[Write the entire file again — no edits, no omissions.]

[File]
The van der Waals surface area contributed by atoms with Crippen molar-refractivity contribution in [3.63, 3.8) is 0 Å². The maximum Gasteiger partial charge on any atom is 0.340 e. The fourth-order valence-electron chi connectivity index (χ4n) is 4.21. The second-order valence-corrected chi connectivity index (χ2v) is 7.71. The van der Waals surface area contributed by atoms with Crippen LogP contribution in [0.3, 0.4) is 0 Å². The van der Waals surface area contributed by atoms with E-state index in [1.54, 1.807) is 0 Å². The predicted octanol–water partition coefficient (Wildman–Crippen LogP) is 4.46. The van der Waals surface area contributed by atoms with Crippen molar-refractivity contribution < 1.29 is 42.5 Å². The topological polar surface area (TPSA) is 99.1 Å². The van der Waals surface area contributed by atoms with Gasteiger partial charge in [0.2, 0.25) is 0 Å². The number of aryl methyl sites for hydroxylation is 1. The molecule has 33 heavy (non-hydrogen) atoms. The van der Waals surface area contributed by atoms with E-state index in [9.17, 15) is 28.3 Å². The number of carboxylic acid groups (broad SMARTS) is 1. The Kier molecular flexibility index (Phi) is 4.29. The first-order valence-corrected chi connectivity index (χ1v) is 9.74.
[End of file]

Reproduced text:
The van der Waals surface area contributed by atoms with Crippen molar-refractivity contribution in [3.63, 3.8) is 0 Å². The maximum Gasteiger partial charge on any atom is 0.340 e. The fourth-order valence-electron chi connectivity index (χ4n) is 4.21. The second-order valence-corrected chi connectivity index (χ2v) is 7.71. The van der Waals surface area contributed by atoms with Crippen LogP contribution in [0.3, 0.4) is 0 Å². The van der Waals surface area contributed by atoms with E-state index in [1.54, 1.807) is 0 Å². The predicted octanol–water partition coefficient (Wildman–Crippen LogP) is 4.46. The van der Waals surface area contributed by atoms with Crippen molar-refractivity contribution < 1.29 is 42.5 Å². The topological polar surface area (TPSA) is 99.1 Å². The van der Waals surface area contributed by atoms with Gasteiger partial charge in [0.2, 0.25) is 0 Å². The number of aryl methyl sites for hydroxylation is 1. The molecule has 33 heavy (non-hydrogen) atoms. The van der Waals surface area contributed by atoms with E-state index in [9.17, 15) is 28.3 Å². The number of carboxylic acid groups (broad SMARTS) is 1. The Kier molecular flexibility index (Phi) is 4.29. The first-order valence-corrected chi connectivity index (χ1v) is 9.74.